Preston Snapping Turtle Euthanized After Puppy Incident
The Preston Junior High School science teacher at the center of one of the most talked about stories in the state of Idaho has lost possession of his pet snapping turtle.
UPDATE March 16, 12:45 p.m.: East Idaho News has confirmed that the turtle in question was euthanized by the Idaho Department of Agriculture.
After our weekly run, some of my Team Run Boise teammates and I headed to Big Al's for dinner. This week we had a very friendly shoe rep for a company called Karhu visiting us from Mt. Shasta, California. At some point, conversation turned to the incident in Preston where a science teacher fed an ill puppy to a snapping turtle on school grounds in front of students. I turned to the shoe rep and said "Oh my gosh, this is your first exposure to Idaho. You must think we're so weird here!" Even if you've lived in Idaho your entire life, you have to admit the headlines surrounding this story are awfully strange.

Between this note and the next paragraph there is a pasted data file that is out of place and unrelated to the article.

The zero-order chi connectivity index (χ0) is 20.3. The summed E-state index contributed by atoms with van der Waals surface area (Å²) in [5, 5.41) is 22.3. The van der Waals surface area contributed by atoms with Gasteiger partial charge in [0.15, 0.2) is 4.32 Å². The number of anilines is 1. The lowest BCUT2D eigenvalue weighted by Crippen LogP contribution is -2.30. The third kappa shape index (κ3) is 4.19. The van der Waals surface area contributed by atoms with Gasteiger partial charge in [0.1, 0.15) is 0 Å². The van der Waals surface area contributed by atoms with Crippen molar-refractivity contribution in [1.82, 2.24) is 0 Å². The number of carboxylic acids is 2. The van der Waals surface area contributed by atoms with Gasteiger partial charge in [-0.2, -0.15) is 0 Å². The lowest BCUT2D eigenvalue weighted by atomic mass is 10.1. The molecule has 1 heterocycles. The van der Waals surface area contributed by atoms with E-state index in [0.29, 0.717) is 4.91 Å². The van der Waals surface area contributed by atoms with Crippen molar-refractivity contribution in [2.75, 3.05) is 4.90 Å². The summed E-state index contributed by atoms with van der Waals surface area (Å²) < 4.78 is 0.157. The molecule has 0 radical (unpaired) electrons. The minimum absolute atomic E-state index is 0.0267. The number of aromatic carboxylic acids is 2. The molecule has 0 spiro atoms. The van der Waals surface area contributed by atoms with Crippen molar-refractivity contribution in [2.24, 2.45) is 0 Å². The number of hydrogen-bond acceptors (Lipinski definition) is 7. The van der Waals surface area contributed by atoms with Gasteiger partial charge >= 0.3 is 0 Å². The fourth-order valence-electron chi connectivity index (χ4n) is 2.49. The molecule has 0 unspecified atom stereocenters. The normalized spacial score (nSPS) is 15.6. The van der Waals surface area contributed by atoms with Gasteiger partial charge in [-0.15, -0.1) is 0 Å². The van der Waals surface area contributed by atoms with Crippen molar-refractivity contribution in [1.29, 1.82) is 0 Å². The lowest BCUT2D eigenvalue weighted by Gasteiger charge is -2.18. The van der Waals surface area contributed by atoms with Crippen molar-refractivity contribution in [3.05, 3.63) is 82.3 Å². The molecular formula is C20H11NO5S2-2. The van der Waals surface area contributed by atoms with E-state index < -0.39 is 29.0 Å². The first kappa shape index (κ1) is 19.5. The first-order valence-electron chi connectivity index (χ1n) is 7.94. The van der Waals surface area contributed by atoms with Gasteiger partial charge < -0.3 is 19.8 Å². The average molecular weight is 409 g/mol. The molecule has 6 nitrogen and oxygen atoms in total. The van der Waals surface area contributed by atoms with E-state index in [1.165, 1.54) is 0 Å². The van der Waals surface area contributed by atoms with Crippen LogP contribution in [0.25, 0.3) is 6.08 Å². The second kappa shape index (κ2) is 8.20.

Well, the headlines just keep coming. According to the Idaho Statesman, Robert Crosland, the teacher at the center of an animal cruelty investigation, has now lost his snapping turtle. The investigation isn't just looking at whether Crosland treated the puppy inhumanely, but the ownership of the turtle as well.
With so many of them living in and around the Boise River, it's no surprise that it is legal to own a snapping turtle in the Gem State...but there's a catch. The turtles are considered reptile pests on a list from the Invasive Species of Idaho. The turtles (which can weigh up to 90 pounds) are not native to Idaho, but rather the Eastern U.S. and Southeastern Canada. They're highly adaptable and competitive, which means they have the potential to harm Idaho's natural ecosystem and wildlife. To keep one as a pet, you need a permit.
A representative from Idaho Fish and Game tells the Statesman that Crosland didn't carry that permit, so the turtle has been seized from his care. When the investigation is finished, he could face a misdemeanor charge for not having the permit.
Meanwhile, the fate of the turtle who ate the puppy is uncertain. It may be put down or adopted to somebody else outside of Idaho.